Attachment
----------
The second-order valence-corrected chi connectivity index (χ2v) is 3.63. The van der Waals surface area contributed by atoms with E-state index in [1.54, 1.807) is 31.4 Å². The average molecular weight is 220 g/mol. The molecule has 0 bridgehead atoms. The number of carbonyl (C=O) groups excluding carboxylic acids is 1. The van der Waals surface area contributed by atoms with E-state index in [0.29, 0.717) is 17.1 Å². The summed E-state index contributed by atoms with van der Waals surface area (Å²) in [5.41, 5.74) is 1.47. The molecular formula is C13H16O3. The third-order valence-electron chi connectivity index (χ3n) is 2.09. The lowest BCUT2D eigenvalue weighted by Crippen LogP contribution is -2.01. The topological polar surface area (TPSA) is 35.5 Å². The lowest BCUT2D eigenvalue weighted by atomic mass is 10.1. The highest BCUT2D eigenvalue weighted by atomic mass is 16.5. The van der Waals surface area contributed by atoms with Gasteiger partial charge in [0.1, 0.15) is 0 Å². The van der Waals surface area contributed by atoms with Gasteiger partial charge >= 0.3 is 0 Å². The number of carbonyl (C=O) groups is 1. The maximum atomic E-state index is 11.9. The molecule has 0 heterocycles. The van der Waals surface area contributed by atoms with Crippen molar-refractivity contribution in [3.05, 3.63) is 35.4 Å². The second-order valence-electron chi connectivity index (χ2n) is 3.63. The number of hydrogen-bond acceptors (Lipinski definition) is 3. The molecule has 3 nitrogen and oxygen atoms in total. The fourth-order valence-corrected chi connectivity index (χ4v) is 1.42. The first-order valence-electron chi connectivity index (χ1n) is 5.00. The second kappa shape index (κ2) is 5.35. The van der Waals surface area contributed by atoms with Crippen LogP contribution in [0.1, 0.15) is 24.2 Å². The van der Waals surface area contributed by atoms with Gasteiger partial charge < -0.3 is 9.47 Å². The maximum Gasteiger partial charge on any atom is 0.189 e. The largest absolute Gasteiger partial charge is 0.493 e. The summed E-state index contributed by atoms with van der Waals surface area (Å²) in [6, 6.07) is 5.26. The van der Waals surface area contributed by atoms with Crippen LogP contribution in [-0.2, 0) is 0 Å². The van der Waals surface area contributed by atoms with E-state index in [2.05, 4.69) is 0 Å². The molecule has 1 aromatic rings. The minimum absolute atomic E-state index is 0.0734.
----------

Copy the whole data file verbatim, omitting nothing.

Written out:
The second-order valence-corrected chi connectivity index (χ2v) is 3.63. The van der Waals surface area contributed by atoms with E-state index in [1.54, 1.807) is 31.4 Å². The average molecular weight is 220 g/mol. The molecule has 0 bridgehead atoms. The number of carbonyl (C=O) groups excluding carboxylic acids is 1. The van der Waals surface area contributed by atoms with E-state index in [0.29, 0.717) is 17.1 Å². The summed E-state index contributed by atoms with van der Waals surface area (Å²) in [5.41, 5.74) is 1.47. The molecular formula is C13H16O3. The third-order valence-electron chi connectivity index (χ3n) is 2.09. The lowest BCUT2D eigenvalue weighted by Crippen LogP contribution is -2.01. The topological polar surface area (TPSA) is 35.5 Å². The lowest BCUT2D eigenvalue weighted by atomic mass is 10.1. The highest BCUT2D eigenvalue weighted by atomic mass is 16.5. The van der Waals surface area contributed by atoms with Gasteiger partial charge in [0.1, 0.15) is 0 Å². The van der Waals surface area contributed by atoms with Gasteiger partial charge >= 0.3 is 0 Å². The number of carbonyl (C=O) groups is 1. The maximum atomic E-state index is 11.9. The molecule has 0 heterocycles. The van der Waals surface area contributed by atoms with Crippen molar-refractivity contribution in [3.05, 3.63) is 35.4 Å². The second-order valence-electron chi connectivity index (χ2n) is 3.63. The number of hydrogen-bond acceptors (Lipinski definition) is 3. The molecule has 3 nitrogen and oxygen atoms in total. The fourth-order valence-corrected chi connectivity index (χ4v) is 1.42. The first-order valence-electron chi connectivity index (χ1n) is 5.00. The second kappa shape index (κ2) is 5.35. The van der Waals surface area contributed by atoms with Crippen LogP contribution in [0.1, 0.15) is 24.2 Å². The van der Waals surface area contributed by atoms with Gasteiger partial charge < -0.3 is 9.47 Å². The maximum Gasteiger partial charge on any atom is 0.189 e. The largest absolute Gasteiger partial charge is 0.493 e. The summed E-state index contributed by atoms with van der Waals surface area (Å²) in [6, 6.07) is 5.26. The van der Waals surface area contributed by atoms with Crippen LogP contribution in [-0.2, 0) is 0 Å². The van der Waals surface area contributed by atoms with E-state index in [2.05, 4.69) is 0 Å². The molecule has 1 aromatic rings. The minimum absolute atomic E-state index is 0.0734.